As part of Freedom Friday, let me introduce to you my favorite dish I make on a hurried Wednesday night. I’ve been making this for years. Sometimes I add to it, sometimes I take away from it. But most of the time, it remains the same: eggs and hash browns.
Wednesday is Costco night for us. This means a night where I head over to the consumer warehouse and buy everything in bulk. It’s amazing how far my dollar stretches when the product comes bundled in boxes. By the time I get home, I’m too tired for anything else. That’s when the routine developed of cooking eggs on Wednesday night. They’re quick, easy, and it takes me twenty minutes tops from idea to plate.
Fried Eggs—This is the easiest recipe. Crack a couple of eggs in a frying pan and away you go. It may seem easy, however if the pan isn’t greased properly, sunny side up eggs will become scrambled in no time. I use an extra large chrome skillet and prep it with olive oil, allowing the oil to cover the entire bottom of the pan. Not a lot—just enough to coat. Then I turn on the burner to medium heat. How do you know if the oil’s hot enough? Dip your finger in water and allow a drop to fall into the pan. If it pops, it’s ready.
Start cooking the eggs (you don’t need me to tell you to crack them and place them into the pan, do you?) When the egg white turns white, drop the heat to a minimum temperature, this will prevent the bottom of the eggs from burning. To know if the eggs are ready, I touch the top of the yolk with the pad of my finger. Do this until the eggs feel room temperature (I don’t know what to tell you if your eggs didn’t come out of a fridge). Also, as it cooks, use the spatula to lift carefully the edges. Once it’s done, the eggs should naturally slide off the pan into the plate.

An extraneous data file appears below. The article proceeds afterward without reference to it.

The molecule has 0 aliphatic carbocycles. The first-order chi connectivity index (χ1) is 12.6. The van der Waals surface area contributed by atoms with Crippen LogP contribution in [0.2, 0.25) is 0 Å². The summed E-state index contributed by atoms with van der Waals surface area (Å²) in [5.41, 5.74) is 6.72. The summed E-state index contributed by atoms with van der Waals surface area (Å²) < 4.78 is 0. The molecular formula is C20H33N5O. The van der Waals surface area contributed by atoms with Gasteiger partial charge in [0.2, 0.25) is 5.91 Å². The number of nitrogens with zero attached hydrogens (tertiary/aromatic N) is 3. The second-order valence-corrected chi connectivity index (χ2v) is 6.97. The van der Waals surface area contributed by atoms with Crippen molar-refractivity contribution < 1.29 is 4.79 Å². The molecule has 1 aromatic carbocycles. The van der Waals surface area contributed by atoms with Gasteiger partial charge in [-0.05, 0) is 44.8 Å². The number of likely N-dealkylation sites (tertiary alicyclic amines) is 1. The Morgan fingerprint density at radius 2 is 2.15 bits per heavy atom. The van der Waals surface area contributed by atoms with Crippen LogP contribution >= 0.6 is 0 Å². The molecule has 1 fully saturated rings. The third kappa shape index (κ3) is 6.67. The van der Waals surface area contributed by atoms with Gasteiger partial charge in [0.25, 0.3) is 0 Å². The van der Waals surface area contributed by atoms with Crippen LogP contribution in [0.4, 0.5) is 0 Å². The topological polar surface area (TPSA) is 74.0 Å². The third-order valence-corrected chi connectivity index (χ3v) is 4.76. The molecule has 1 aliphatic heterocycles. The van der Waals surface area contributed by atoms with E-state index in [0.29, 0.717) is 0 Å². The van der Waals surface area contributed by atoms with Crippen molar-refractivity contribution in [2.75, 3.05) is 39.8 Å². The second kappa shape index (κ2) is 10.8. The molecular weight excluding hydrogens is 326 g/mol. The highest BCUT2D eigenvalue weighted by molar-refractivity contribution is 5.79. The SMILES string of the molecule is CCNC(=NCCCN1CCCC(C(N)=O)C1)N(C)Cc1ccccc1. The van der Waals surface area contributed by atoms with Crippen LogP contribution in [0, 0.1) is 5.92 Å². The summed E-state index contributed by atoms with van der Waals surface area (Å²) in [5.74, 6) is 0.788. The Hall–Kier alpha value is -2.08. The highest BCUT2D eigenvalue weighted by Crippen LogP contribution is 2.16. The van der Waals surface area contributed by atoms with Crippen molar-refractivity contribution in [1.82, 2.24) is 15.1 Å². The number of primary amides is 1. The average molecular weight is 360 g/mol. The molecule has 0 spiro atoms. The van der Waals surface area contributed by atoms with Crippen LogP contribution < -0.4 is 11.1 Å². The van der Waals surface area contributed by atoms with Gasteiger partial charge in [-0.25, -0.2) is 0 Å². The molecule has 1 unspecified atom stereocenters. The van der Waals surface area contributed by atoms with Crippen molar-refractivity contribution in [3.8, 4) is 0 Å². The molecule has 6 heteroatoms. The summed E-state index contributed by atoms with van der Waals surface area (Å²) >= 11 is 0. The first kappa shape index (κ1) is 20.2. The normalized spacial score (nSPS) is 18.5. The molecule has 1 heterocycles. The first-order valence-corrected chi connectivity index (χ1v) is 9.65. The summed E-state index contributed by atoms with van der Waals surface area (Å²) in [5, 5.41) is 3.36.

Scrambled Eggs—There’s a trick to making good scrambled eggs: never allow them to cook long. They have to remain fluffy and moist. Not like rubber, where you chew it and it tastes like the inside of a boot (not that I know what that tastes like, nor do I want to know). Attaining fluffiness is easy. Crack a couple of eggs in a bowl and beat senseless. Well, at least until they have a creamy texture to them. If you like, you can add a touch of cream or milk to them, but I usually don’t bother.
Now, prepare the pan just as I’d described in the fried egg paragraph. There’s a difference though. Once the eggs hit the pan, turn off the burner and continually fluff them with a spatula. Keep doing this until the eggs look loose but not soggy. When you get them to that consistency, you’ve got yourself a fluffy scrambled egg.
By the way, a few things you can do with scrambled eggs to make them interesting is while they’re cooking, add some spices to the mixture. I do this in the bowl where I beat them. I like paprika, cumin, and garlic and onion powder. I’ll then season it with little salt and pepper.
I have an omelet recipe, but I think I’ll save it for another time.
As for the sides, I’ll make hash browns, which take about twenty minutes to cook. I tend to time my eggs so everything pops from the stove all at the same time. Depending on my mood, I’ll add baby carrots or celery as another side dish. Cucumbers are cool, but I find the taste less desirable—I don’t think it makes a good combination. Maybe I’m wrong. Oh, and during the summer, I eat salads, so that’s something to consider when making any of the egg dishes I described.
Do you have any egg recipes you’d like to share? What would be your choice of sides?